Emergency Backup Communications: The Old Meets the New

When the Bethesda Hospitals’ Emergency Preparedness Partnership (BHEPP) began searching in 2008 for an emergency backup communication system to support its three allied hospitals in emergencies, they turned to one of the oldest electronic communication technologies in the world—radio, pioneered by Guglielmo Marconi in 1896.

Since then, the technology of amateur or “ham” radio has evolved along with commercial radio, and today benefits from 21st century digital communication technology, including the Winlink 2000 (WL2K) system. WL2K automatically creates an interface between digital radio messages and Internet email, a technology embraced and improved upon by the National Library of Medicine for emergency communications.

For the BHEPP, a mutual-aid collaborative of the NLM, the National Institutes of Health (NIH) Clinical Center, Walter Reed National Military Medical Center, and Suburban Hospital Johns Hopkins Medicine, a not-for-profit community hospital in Bethesda, Md., communication is key to maintaining services during emergencies, when storms, earthquakes, terrorists, hackers and other causes may threaten the Internet, cell phones and landlines, and there is a simultaneous surge in those seeking medical attention.

Communication must not fail, not only for patient care but also for coordinating responses and allocating resources. During major disasters, studies estimate that as much as 30 percent of a hospital staff may be unavailable or out of touch, either incapacitated by the disaster event itself or unable to contact or make their way to the hospital.

BMERS Unit Testing

Members of the BMERS team operate a portable unit during a disaster exercise and exhibit at Walter Reed National Military Medical Center in October 2012. From left to right, seated in the foreground, Dr. Andrew Mitz (NIMH and NIHRAC), Oluwaseun Ayoola (contractor, Aquilent, Inc.), Carl Cornwell (contractor, Aquilent, Inc.) and Anthony Krauth (MARS). Photo by Victor Cid (NLM/SIS/DIMRC).

Given this, the BHEPP planners wondered whether ham radio could transmit critical data beyond an Internet and phone communications blackout zone created by a disaster. For the answer, NLM communication experts turned to the Military Auxiliary Radio System (MARS), a United States Department of Defense volunteer network of licensed amateur radio operators who assist the military with local, national, and international communications. They do so through automated radio stations that act as long-distance wireless access points, similar to the “public” Wi-Fi hotspots and access points available at libraries, coffee shops and other locations.

To enable the BHEPP’s WL2K backup communication network, NLM’s Disaster Information Management Research Center (DIMRC), part of Specialized Information Services (SIS), called upon Victor Cid, senior computer scientist. He and his team adapted the MARS WL2K system to form the backbone of the BHEPP MARS/Winlink2000 Emergency Radio Email System (BMERS). BMERS can also use the ham radio version of WL2K instead of MARS’ as a backup.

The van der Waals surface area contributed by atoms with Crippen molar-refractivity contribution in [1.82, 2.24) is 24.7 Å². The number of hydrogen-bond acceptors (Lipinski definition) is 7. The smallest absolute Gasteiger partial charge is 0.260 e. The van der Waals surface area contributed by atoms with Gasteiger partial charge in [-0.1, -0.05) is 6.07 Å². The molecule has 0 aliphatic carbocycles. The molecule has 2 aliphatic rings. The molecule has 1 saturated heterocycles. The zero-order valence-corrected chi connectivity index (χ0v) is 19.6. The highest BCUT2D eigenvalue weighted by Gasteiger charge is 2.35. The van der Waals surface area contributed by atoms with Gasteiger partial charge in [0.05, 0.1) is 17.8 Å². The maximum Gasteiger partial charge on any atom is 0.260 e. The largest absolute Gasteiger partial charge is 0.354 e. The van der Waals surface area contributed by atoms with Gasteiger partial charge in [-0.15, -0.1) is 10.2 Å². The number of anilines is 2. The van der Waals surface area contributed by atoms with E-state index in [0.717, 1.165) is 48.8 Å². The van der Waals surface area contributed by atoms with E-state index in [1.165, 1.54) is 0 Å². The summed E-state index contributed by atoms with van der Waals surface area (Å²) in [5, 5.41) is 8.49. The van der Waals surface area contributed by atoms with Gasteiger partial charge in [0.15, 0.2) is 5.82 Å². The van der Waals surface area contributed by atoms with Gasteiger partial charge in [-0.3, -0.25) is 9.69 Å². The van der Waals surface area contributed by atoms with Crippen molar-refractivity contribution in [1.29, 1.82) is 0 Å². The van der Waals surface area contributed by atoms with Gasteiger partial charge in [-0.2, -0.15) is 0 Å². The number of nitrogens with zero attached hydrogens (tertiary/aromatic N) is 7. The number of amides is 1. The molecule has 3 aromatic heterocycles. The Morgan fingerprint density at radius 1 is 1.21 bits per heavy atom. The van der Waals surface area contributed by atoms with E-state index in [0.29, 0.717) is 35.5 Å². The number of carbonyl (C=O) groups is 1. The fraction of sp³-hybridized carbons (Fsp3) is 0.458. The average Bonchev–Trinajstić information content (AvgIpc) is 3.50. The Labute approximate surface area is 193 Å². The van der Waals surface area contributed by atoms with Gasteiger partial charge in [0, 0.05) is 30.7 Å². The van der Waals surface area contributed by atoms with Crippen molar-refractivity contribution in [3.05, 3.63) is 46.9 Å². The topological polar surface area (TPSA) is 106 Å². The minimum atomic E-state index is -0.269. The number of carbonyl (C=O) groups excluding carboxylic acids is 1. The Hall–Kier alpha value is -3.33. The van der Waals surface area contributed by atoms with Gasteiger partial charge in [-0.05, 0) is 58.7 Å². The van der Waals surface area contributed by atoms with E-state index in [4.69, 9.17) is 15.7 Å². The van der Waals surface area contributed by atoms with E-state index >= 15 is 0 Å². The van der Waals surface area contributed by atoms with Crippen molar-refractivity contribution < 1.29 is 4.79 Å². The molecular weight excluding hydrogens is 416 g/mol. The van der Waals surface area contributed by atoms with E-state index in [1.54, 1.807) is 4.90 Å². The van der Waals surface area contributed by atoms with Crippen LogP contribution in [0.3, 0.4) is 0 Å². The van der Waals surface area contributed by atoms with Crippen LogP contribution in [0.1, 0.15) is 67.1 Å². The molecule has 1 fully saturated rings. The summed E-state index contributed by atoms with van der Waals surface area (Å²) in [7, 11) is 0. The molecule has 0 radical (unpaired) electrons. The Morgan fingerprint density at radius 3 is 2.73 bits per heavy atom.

BMERS allows multiple hospital personnel to send and receive Internet email via any Ethernet or Wi-Fi capable computing device, such as a laptop, tablet, or smartphone, and does not require installation of any additional software on the devices. The NLM technology also allows the alliance hospitals to transmit simultaneously over a single radio, something that was beyond the initial capability of WL2K.

In addition, Cid and his team simplified the user interface to shield the radio operator from distractions during a crisis, and developed a “smart power system” to better manage the radio’s power requirements during disasters.

The system continues to be enhanced, but is now ready for use by the member hospitals, should a disaster occur. A base radio station is always available on the hospitals’ private computer network and can be activated on short notice, and, if additional communications support is needed, a portable radio station can be deployed by volunteer hams and NLM staff.

As with all communication systems, amateur radio has its drawbacks. It is slow, depends on electricity, as most communication systems do, and requires the expertise of the radio operators. But other possible emergency systems have challenges, too. For example, satellite phone transmissions are costly, and satellite service can be unreliable during disasters sometimes affected by weather. Amateur radio, by contrast, is inexpensive, always available, and the ultimate in survivable, decentralized, infrastructure-independent communications.

Since joining the BHEPP in 2008, the NLM, the world’s largest medical library and a leading medical-informatics research facility, has taken the lead in several projects that are transforming the way hospitals manage and react during emergencies. Among them are the People Locator™ and the Patient Tracking and Locating System.

By Thomas Conuel, NLM in Focus Writer